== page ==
In marketing, it’s the positives that help sell a product and we as educators have climbed on that bandwagon. I think it would be WONDERFUL to have a session at the next tech conference (guess it’s too late for ISTE11) titled ‘The REAL Nuts & Bolts Behind the Tools’. I think that if we share out our failures and how we overcame them (or didn’t) more participants might be willing to take a chance, knowing that it’s not really their lack of any knowledge, but that we all face obstacles – whether it’s the IT department, faulty hardware, down websites, etc. (For me personally, it’s the inability to wrap my head around the concept of layers in Photoshop; oh, and those ISO settings on my camera). Think about what that session could be like. The audience actually helping the presenter out with additional information for overcoming those hurdles, dialogues would abound, connections made for the future, the possibilities are endless!

    • Jennifer on said:

      Thank you, Nancy..
      maybe that discussion could take place at “The Blogger’s Cafe” or “PLN Plaza” or “Newbie Network” —
      because I think it would be a grand conversation to have.
      Thanks for dropping by —

      and YES, I love my fall header too.
      However, in a week — grins, I get to go CHRISTMAS here.
      :)
      J

  2. Oh, and your header on this blog is absolutely gorgeous. It’s funny how it reminds me of fall foliage. ;()

  3. Anne Truger on said:

    Jen

    You always read my mind….this is exactly how I feel right now. I am suddenly a “lab” teacher in a building where no one believes that tech can make a difference so I am forced into the cheerleader position, and yet there are many downsides too. I needed to remember “You are going to run into nay-sayers, and network nazi’s, and bandwidth-bandits — you are going to lose some wars, you are going to win some. This is not going to be easy, and at times you will want to just walk away. But, if you persevere, when you look back — you will see it was all worth it.” I have to keep my chin up and not give up, no matter how negative my experience. It will be worth it in the end.
    ALmost daily now I feel like walking away, but I know that I am fighting for what is best for my students and if I walk away there will be no one fighting to improve their learning experiences…but it’s so dang hard lately. Thanks for always sharing your heart!Miss you my friend….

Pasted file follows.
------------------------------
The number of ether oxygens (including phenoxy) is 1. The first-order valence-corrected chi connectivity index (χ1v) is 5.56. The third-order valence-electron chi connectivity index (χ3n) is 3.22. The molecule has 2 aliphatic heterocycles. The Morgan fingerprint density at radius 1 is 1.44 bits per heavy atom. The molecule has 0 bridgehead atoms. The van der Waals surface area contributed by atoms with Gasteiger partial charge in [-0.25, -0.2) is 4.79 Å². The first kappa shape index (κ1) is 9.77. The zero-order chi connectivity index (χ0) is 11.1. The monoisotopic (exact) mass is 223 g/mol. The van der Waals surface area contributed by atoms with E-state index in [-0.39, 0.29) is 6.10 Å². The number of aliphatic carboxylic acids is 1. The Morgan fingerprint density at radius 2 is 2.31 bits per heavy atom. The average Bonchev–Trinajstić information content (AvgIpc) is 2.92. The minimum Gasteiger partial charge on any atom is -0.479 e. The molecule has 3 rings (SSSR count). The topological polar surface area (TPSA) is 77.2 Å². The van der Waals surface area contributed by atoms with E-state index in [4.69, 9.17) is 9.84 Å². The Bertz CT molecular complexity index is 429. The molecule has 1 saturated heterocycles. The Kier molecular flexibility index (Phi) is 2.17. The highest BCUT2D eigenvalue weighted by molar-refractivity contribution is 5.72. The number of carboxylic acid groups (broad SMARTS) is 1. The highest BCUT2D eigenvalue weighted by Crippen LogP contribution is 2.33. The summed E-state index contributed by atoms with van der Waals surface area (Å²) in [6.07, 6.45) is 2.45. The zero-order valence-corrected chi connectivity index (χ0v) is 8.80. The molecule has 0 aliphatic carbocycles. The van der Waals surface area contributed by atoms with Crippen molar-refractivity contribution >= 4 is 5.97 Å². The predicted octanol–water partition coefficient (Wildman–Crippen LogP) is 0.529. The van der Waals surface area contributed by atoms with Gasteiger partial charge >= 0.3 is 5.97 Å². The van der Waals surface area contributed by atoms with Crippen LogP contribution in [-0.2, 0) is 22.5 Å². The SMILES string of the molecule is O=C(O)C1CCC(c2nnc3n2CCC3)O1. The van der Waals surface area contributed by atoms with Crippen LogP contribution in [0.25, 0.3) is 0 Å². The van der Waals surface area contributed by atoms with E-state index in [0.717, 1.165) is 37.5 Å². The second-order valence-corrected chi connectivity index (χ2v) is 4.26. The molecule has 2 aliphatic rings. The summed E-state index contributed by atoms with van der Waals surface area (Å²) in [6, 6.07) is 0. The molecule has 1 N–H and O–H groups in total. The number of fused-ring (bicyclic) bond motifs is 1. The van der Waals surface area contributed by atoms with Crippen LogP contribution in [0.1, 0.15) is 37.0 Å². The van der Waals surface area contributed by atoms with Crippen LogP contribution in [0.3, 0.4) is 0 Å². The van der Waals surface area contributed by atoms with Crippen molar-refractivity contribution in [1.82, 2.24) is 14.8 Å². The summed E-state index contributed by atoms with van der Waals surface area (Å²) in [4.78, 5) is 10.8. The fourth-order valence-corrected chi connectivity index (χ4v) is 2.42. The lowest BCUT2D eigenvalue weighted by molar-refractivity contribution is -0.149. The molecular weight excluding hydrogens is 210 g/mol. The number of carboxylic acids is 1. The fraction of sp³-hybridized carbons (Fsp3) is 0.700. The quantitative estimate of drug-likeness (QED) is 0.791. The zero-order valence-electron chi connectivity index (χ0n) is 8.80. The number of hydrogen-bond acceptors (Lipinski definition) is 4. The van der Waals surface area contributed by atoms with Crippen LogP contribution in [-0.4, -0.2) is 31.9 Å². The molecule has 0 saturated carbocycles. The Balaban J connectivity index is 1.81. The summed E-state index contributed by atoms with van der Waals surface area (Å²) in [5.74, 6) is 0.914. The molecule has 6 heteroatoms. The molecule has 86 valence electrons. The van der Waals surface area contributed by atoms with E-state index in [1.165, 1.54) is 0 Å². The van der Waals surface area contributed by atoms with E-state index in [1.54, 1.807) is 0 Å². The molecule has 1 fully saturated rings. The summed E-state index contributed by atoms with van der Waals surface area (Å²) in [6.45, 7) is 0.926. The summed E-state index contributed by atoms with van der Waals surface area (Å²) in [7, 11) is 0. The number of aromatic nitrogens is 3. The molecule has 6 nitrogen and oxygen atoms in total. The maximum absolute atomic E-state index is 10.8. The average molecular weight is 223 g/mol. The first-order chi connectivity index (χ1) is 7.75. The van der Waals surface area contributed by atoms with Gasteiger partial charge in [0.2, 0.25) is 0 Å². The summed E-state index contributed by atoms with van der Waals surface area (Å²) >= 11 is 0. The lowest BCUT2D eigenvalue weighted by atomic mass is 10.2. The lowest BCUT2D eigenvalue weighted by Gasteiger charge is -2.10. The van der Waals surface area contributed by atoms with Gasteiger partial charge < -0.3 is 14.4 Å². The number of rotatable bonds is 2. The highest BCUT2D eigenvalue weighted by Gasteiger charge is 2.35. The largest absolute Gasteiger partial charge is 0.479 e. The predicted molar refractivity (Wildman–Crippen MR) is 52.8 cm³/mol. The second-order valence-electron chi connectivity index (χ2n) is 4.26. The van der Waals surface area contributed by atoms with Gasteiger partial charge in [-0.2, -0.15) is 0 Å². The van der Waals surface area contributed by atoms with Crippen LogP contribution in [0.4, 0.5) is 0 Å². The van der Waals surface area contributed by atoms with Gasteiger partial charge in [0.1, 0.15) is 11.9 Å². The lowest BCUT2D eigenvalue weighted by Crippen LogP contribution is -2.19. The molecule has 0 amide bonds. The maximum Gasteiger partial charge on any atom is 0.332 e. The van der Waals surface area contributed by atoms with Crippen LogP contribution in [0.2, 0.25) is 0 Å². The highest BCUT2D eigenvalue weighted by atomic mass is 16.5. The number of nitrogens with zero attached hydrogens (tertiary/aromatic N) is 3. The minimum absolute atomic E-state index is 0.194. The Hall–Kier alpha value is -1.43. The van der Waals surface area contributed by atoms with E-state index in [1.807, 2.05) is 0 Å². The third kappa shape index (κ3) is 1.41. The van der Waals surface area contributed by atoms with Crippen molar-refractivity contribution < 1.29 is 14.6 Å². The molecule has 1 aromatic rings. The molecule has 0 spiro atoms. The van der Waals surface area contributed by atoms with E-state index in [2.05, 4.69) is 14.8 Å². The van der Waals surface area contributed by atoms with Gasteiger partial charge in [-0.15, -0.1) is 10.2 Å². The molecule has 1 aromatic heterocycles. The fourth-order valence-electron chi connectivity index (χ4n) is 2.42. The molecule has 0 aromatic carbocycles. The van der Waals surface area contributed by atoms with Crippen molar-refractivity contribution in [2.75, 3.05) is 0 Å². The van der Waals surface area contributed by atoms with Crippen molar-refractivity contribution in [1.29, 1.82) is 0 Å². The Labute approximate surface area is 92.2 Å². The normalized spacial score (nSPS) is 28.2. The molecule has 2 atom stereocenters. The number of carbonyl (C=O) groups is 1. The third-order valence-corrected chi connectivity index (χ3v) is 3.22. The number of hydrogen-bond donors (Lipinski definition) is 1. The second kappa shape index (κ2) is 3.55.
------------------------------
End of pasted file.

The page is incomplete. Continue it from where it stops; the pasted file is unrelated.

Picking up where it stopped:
~Anne

    • Jennifer on said:

      I miss you.
      And want to thank you for reminding me that “we are not alone.” — because some times, I still feel so isolated on my campus, in my little “jen world”.
      Hugs to you
      February will be here soon.
      J

  4. This is great — a great reminder that technology may open some amazing doors, but there are also plenty of hurdles there, too. Adaptability is key, as is patience.
    Kevin

  5. Ginger Lewman (GingerTPLC) on said:

    Thank you for posting this. I’m proud to say that I can only agree with one of them (the Skype one). The rest are either not true for me (reading the blog post or getting paid for the book), or I tell them about the tough, not-so-pretty side. And then I offer to help them troubleshoot and work through those issues that will come up.

    Very energizing post, thank you!

  6. We need to make sure we give both sides of the story when we are introducing this stuff. Great post, I’ll be sharing it.

  7. Jen,

    Being realistic certainly helps us as a whole because it makes us look less like “magicians’ and more like realists.

    And teachers generally are “realists” I think.

    However, I do think, sometimes it does just take five minutes ;) to use a few tools ;) and sometimes things do stay free ;)

    So maybe being a cheerleader/realist is a compromise position ;)

    But perhaps we do set people up when we make it sound like there’s no frustrations at all involved in technology integration. Perhaps we should help them look at them as challenges?

    Changing any sort of teaching paradigm takes work–maybe not with aggravating machinery, but mental work, planning work, meeting and getting approval from curriculum teams work. Funny why that sort of work and frustration seems more invisible than technology frustration sometimes?

    Maybe because there’s no “curriculum” specialist in the building required to go “fix” the problem?

  8. James Kosako on said:

    Jen,

    Thank you for sharing. Right now I am in a position where I want to give up also. It is not because of the students or the teachers, but because of administration. I think right now the cheerleaders are tired and we need to encourage one another.

    Be brave! Hold on! Remember that we are not finished yet! We serve a higher calling. Jesus Christ, who helps us through thick and thin. Blessings to you my sister. I will keep on praying for you.

    Stay strong!